Trigger Finger


Trigger Finger

Trigger finger is a condition that causes pain, stiffness, and locking/catching of the finger during bending. This occurs due to entrapment of the flexor tendons or a nodule at the A1 pulley of the finger. This is seen in patients with diabetes or rheumatoid arthritis, but often there is no cause. If patients have one trigger finger, it is possible that they will have another in the future.


The diagnosis of trigger finger can be made by your provider in clinic, and it usually does not require further imaging like an MRI unless other issues are present.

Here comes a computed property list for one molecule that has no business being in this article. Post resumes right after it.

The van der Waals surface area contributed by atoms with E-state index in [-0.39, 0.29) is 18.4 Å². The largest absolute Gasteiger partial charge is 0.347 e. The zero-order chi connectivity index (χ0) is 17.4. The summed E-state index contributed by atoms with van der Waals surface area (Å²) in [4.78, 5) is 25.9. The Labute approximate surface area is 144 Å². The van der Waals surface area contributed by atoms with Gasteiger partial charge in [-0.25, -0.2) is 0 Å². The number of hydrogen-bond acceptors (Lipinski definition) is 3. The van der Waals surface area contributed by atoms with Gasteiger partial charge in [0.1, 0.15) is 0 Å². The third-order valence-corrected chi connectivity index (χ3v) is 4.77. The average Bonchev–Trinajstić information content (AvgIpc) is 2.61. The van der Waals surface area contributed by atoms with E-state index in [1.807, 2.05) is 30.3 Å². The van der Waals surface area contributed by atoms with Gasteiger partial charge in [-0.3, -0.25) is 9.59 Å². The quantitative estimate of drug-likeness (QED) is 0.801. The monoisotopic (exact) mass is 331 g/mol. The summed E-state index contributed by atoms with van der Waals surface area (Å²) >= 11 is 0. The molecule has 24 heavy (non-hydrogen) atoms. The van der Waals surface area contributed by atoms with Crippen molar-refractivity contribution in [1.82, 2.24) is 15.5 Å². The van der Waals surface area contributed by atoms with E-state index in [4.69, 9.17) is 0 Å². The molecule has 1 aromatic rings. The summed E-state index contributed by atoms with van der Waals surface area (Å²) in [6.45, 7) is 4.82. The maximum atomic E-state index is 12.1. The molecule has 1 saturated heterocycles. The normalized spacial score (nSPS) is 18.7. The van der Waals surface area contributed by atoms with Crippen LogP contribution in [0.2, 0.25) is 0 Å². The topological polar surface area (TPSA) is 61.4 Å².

Nonsurgical Treatment

  • NSAIDS, such as Aleve or Ibuprofen for pain control, ice, and rest
  • Steroid injections at the base of the finger to relieve inflammation of the flexor tendon. These injections are very effective and frequently will permanently fix the problem. It may take 2-3 injections to completely get rid of the pain and catching. Dr. Fleager will not provide more than 3 steroid injections per finger, to avoid tendon injury.

Surgical Treatment
If your symptoms do not respond to the above non-operative treatments, surgery may be indicated. Dr. Fleager can perform a trigger finger release in the office with the patient awake, or in the operating room with the patient asleep. This is a day surgery that does not require an overnight stay or any post-operative physical therapy.